Real Estate Industry Tax Rules Vary by State

Steve Ryan, partner with Grant Thornton, a global professional services network that provides assurance, tax and specialist advisory services to privately held businesses, public interest entities and public sector entities, recently spoke about taxes and real estate.

Last month at REITWise 2012: NAREIT's Law, Accounting and Finance Conference in Hollywood, Fla., Ryan participated in a session looking at state and local tax issues. He later sat down for a video interview with REIT.com.

He said that there are a wide range of rates when it comes to transfer taxes and a lot of variances in the definitions. ompanies can transfer property in a state like Colorado, and it probably won't cost them much, Ryan said. However, it will be costlier in states like New York, Pennsylvania and a number of other states.

"A lot of the states are enacting controlling ownership taxes," Ryan said. "We are seeing just a greater range of methodologies on how you define an entity that is going to be subject to tax, a transaction that's going to be subject to tax and the tax base that you're going to be subject to tax."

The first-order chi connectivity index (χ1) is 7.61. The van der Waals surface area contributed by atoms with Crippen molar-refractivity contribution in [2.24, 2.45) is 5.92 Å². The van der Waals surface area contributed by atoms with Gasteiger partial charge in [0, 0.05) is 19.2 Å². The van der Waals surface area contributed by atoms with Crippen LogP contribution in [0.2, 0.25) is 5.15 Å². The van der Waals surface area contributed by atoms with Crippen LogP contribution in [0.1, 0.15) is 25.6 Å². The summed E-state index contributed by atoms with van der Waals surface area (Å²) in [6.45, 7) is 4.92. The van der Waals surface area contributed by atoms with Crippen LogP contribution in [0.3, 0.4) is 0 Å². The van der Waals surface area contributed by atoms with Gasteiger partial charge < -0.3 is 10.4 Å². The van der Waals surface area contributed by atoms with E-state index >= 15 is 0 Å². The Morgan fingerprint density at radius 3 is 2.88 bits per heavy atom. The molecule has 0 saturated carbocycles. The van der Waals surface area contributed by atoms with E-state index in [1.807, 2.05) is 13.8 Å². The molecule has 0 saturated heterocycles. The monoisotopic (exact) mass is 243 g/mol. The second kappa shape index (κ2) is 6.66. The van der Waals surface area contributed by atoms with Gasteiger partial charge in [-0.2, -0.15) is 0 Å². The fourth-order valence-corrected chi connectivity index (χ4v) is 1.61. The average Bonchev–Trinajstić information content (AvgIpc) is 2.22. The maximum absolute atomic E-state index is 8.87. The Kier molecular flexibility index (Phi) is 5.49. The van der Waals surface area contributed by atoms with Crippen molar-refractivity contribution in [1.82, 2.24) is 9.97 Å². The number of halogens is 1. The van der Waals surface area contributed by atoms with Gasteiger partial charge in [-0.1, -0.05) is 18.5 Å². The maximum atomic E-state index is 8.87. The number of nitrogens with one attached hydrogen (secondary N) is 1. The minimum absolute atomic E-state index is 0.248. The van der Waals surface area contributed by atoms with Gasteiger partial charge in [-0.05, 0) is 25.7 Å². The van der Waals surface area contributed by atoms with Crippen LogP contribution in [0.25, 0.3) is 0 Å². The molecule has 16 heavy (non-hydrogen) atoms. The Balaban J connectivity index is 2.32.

When it comes to sales tax, Ryan said that within the last five years he's noticed an increase in the number of companies that want to reach compliance. He added that in the real estate industry there are tough, practical issues to address in terms of implementing efficient sales and use tax controls.

"You get into a situation where a lot of the tax decisions are at the property manager level, so you could have the same transaction being viewed by property managers in 18 different states and you might have 18 different answers, whether by state law or just the individual," Ryan said.

As a result he's noticed some companies focusing on trying to implement a more centralized function such as a procurement company. However, Ryan admits that it works better with hotels and certain segments of the industry more than others.